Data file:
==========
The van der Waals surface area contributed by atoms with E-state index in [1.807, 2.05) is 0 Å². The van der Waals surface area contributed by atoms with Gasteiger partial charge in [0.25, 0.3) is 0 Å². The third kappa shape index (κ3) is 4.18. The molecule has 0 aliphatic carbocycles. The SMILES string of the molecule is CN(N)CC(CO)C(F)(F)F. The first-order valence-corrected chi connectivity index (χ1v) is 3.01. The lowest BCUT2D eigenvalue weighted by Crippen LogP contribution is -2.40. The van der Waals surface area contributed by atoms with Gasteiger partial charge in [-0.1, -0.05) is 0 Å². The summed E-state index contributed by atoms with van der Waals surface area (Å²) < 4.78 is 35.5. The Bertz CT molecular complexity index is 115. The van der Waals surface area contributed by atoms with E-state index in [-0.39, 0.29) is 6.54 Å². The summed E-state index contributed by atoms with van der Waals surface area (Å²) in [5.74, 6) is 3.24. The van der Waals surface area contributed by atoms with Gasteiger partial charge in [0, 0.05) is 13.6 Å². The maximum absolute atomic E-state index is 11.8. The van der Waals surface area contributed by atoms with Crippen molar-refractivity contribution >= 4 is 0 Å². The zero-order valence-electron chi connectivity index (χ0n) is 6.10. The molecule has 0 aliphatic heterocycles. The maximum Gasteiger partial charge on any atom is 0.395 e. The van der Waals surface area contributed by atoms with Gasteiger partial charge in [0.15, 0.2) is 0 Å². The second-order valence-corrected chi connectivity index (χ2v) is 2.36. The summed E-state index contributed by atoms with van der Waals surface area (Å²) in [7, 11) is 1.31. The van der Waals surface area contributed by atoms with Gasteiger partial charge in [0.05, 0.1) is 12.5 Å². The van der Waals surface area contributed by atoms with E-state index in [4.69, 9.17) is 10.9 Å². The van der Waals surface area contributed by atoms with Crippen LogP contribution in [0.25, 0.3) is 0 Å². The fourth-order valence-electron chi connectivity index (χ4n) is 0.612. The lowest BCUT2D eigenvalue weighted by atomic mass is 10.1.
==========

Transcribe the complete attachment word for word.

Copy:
The van der Waals surface area contributed by atoms with E-state index in [1.807, 2.05) is 0 Å². The van der Waals surface area contributed by atoms with Gasteiger partial charge in [0.25, 0.3) is 0 Å². The third kappa shape index (κ3) is 4.18. The molecule has 0 aliphatic carbocycles. The SMILES string of the molecule is CN(N)CC(CO)C(F)(F)F. The first-order valence-corrected chi connectivity index (χ1v) is 3.01. The lowest BCUT2D eigenvalue weighted by Crippen LogP contribution is -2.40. The van der Waals surface area contributed by atoms with Gasteiger partial charge in [-0.1, -0.05) is 0 Å². The summed E-state index contributed by atoms with van der Waals surface area (Å²) < 4.78 is 35.5. The Bertz CT molecular complexity index is 115. The van der Waals surface area contributed by atoms with E-state index in [-0.39, 0.29) is 6.54 Å². The summed E-state index contributed by atoms with van der Waals surface area (Å²) in [5.74, 6) is 3.24. The van der Waals surface area contributed by atoms with Gasteiger partial charge in [0, 0.05) is 13.6 Å². The maximum absolute atomic E-state index is 11.8. The van der Waals surface area contributed by atoms with Crippen molar-refractivity contribution >= 4 is 0 Å². The zero-order valence-electron chi connectivity index (χ0n) is 6.10. The molecule has 0 aliphatic heterocycles. The maximum Gasteiger partial charge on any atom is 0.395 e. The van der Waals surface area contributed by atoms with Gasteiger partial charge in [0.15, 0.2) is 0 Å². The second-order valence-corrected chi connectivity index (χ2v) is 2.36. The summed E-state index contributed by atoms with van der Waals surface area (Å²) in [7, 11) is 1.31. The van der Waals surface area contributed by atoms with Gasteiger partial charge in [0.05, 0.1) is 12.5 Å². The van der Waals surface area contributed by atoms with E-state index in [4.69, 9.17) is 10.9 Å². The van der Waals surface area contributed by atoms with Crippen LogP contribution in [0.25, 0.3) is 0 Å². The fourth-order valence-electron chi connectivity index (χ4n) is 0.612. The lowest BCUT2D eigenvalue weighted by atomic mass is 10.1.